Another example: Someone says, “How do I regain trust?” The odds for this person moving quickly and well through the crisis ares somewhat in the middle ( a number 2 – better.)

    Another one: Someone says, “How do I forgive?” I would say this person as the best (3) odds of working through the crisis.

    I will explain the reasons and whys of these odds later. For the time being I want you to realize that the questions you ask and how you think about yourself and spouse make a huge difference in how the crisis is resolved. Look through the questions above, the 1s, 2s and 3s and see if you can determine why one would have better or worse odds than another.

    I hope this helps. Bob

  4. I have to agree with the response from Bryan. Am I supposed to evaluate how I am going to resolve these questions? What are the odds that I will resolve them?
    I did buy your book a few years ago about explaining the different kinds of affairs and that was helpful.

  5. Thanks for your input Nancy. This is new territory for most of us. These three groupings represent 3 focal points for a person in marital or relationship crisis. Can you see any differences in these three groupings? Where is the first group (1s) focusing? The second group (2) and the third (3?)
    It also might be helpful to reflect on your focal point. Do you tend to ask questions or think as group 1, 2 or 3?

  6. The Group 1 person is focused on the cheating spouse.
    The Group 2 person is focusing more on self but still has an eye on the cheating spouse.
    The Group 3 person is focusing on self and only on what they have control over.

  7. I have asked myself all of these questions but the questions rated 1 I asked when I first found out about his affair and wanting his own “time and space”. Now I find myself asking more of the questions rated 3, however, I feel I am moving forward and my spouse is not. He has left now and has very little contact. I am still willing to fight for my marriage but I am not getting much response.

  8. I think group one is still in that stage of shock and not wanting to accept its happening, instep two their accepting it but confused, and in step three they know what they want just don’t know how to get there almost out of it.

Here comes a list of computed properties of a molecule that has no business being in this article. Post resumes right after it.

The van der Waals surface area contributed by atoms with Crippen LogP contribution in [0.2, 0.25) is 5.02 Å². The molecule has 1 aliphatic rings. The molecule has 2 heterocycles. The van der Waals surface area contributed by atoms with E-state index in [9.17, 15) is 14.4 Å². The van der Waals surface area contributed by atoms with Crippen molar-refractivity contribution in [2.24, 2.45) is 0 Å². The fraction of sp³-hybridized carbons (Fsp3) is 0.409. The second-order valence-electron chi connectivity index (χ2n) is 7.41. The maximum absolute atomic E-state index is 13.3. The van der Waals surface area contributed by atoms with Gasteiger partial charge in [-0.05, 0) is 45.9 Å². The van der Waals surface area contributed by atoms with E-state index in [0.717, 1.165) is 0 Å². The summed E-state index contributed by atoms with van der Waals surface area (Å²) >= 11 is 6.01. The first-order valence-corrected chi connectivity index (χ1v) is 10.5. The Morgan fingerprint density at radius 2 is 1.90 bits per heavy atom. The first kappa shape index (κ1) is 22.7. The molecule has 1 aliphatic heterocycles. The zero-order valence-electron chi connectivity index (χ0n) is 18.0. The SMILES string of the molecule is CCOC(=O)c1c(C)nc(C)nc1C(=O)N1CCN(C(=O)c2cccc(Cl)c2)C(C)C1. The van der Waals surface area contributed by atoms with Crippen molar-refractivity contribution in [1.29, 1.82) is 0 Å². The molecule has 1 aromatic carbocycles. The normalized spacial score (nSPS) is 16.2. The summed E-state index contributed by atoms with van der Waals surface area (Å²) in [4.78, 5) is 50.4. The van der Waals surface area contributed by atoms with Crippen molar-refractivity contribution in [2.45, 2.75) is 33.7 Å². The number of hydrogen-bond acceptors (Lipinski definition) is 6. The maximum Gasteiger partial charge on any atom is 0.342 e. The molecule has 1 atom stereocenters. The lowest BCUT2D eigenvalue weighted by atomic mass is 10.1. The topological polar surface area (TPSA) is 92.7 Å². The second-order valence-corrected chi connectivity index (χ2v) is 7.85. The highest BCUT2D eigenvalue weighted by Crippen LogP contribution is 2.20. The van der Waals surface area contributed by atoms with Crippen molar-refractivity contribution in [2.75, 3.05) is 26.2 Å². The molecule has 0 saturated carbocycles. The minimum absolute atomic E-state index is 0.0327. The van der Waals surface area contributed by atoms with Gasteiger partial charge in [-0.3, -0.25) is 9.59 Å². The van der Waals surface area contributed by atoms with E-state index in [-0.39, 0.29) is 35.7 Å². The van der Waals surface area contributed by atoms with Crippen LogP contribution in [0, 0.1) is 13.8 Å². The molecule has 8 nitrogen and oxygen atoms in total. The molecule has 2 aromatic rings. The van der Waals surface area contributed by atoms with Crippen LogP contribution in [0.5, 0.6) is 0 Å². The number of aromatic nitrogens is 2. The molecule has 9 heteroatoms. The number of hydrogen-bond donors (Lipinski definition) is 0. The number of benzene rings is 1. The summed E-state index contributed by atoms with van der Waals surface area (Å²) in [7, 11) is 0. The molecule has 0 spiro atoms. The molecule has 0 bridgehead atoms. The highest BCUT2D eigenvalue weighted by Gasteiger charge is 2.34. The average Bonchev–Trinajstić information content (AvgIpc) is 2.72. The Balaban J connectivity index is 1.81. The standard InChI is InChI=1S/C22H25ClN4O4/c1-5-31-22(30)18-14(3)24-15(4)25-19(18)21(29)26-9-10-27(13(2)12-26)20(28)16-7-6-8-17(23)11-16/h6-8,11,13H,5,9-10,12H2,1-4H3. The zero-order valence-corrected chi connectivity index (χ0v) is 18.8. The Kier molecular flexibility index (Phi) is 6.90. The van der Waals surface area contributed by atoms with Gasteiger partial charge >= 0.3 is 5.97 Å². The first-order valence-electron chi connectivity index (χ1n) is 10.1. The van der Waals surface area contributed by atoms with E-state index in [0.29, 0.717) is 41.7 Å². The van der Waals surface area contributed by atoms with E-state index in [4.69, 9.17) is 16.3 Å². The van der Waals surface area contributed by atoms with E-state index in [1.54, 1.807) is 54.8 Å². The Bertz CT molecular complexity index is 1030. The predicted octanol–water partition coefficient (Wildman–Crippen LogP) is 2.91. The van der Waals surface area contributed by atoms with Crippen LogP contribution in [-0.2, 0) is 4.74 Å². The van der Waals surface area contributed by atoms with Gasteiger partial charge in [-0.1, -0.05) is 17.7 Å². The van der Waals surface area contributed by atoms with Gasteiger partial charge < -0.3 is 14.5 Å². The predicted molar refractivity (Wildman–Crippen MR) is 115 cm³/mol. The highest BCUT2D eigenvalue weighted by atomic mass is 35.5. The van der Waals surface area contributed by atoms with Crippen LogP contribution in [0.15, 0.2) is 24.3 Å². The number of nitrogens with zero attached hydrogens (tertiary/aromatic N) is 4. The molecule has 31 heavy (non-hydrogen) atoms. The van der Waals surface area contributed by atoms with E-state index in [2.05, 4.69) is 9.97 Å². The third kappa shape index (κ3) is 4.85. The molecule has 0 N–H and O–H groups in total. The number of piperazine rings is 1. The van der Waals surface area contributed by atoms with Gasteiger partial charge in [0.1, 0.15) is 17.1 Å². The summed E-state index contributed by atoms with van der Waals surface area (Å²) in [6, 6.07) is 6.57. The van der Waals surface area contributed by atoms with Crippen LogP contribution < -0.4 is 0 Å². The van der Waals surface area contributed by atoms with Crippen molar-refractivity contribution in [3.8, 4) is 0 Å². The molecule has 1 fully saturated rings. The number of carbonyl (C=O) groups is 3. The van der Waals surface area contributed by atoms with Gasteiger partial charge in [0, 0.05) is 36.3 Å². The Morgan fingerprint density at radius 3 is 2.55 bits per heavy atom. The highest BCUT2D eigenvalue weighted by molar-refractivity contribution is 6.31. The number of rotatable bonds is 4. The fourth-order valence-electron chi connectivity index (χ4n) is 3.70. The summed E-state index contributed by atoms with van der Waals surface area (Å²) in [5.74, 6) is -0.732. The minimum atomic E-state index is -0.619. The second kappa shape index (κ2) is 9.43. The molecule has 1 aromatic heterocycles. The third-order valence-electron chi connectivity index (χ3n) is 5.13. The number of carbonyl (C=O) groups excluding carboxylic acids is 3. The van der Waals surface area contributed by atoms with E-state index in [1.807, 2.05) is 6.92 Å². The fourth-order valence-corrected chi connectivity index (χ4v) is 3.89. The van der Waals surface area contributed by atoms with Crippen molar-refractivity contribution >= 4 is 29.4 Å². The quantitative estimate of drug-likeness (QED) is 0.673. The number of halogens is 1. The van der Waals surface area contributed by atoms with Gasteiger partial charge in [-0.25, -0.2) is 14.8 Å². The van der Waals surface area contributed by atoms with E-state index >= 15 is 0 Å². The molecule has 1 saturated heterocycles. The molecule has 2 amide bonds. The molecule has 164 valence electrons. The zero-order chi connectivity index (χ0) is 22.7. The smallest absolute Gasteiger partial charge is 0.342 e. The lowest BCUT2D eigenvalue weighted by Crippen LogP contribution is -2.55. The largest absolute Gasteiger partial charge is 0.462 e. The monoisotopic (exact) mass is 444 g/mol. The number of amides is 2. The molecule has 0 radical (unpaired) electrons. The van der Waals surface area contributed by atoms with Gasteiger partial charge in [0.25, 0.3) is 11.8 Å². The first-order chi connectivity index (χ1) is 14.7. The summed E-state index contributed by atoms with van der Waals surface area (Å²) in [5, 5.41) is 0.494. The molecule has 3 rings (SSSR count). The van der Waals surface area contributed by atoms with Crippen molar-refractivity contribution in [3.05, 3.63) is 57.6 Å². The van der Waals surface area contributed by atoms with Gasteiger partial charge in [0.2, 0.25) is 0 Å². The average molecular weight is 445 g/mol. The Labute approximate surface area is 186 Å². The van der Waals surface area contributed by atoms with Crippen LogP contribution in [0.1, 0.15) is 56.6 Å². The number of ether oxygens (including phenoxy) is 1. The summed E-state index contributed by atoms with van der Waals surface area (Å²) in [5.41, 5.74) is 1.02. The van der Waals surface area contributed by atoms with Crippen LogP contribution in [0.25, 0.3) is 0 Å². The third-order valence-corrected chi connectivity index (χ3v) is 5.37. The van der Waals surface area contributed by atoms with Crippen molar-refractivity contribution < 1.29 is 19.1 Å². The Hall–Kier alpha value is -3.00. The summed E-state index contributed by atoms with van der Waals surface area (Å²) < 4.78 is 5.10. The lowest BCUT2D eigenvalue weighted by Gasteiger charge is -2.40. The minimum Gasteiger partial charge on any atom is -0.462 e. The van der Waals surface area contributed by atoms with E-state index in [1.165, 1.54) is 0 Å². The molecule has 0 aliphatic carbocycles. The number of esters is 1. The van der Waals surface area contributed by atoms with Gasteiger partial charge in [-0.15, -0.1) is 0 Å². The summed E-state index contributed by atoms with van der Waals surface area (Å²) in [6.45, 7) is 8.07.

9. Cindy: It often takes a significant amount of time to work through the infidelity process. The process of one pursuing and the other distancing ebbs and flows. It seems you are on the right track, and if/when he connects with you, you will be prepared.

  10. Here is my interpretation of your three categories based on my experience with my husband who I discovered had been a serial adulterer for 30+ years. They are similar to Bill’s. Category 1 questions were mainly ones that in 2009 I asked the first 12 months after I discovered the extent of his adulteries. Category 2 questions are ones I thought about as the numbness and pain began to subside and I gained some real control. Category 3 questions are ones that I now think about as I work to live a healthier emotional life for myself. My husband has twice told me that he has been totally faithful for our entire marriage, despite legal testimony and circumstances that would convince any reasonable 12 people otherwise. (It is a boring story.) His continuing denial has destroyed any grounds for trust that is vital for a marriage, and as a result, over the last three years, the love and affection I had has gradually withered; not much is left. As I emotionally disengaged, the questions I asked myself about our relationship had evolved. Lastly, I do not necessarily agree that category 3 questions “indicate that this person has the best odds for a quick effective resolution of the crisis.” It may be the opposite, depending on how one defines “effective resolution.”

  11. It seems like you are moving toward good resolution, Rose. Thanks for sharing your story and the progression you experienced in your focal point. Yes, change does happen!

  12. i took the test today.
    I agree it was difficult to figure out HOW to think while answering the questions.
    i also see a progression in healing with groups 1, 2, and 3..

    1. being focus on cheater and the the devastated spouse
    2. focus on trying to move forward by forgiveness and starting to earn trust from both angles.
    3. focus on self. after all if we don’t “fix” ourselves we cannot enter into a healthy relationship.\

    OK this is my outlook because it’s my experience. i am slowly entering into 3… i’m starting to distance myself from CS to learn who i am and not be co-dependent on only 1 person to help me feel whole again. simply realized it is impossible for anyone to do this, it all comes from within to grow. has i change the paradigm changes all things around me.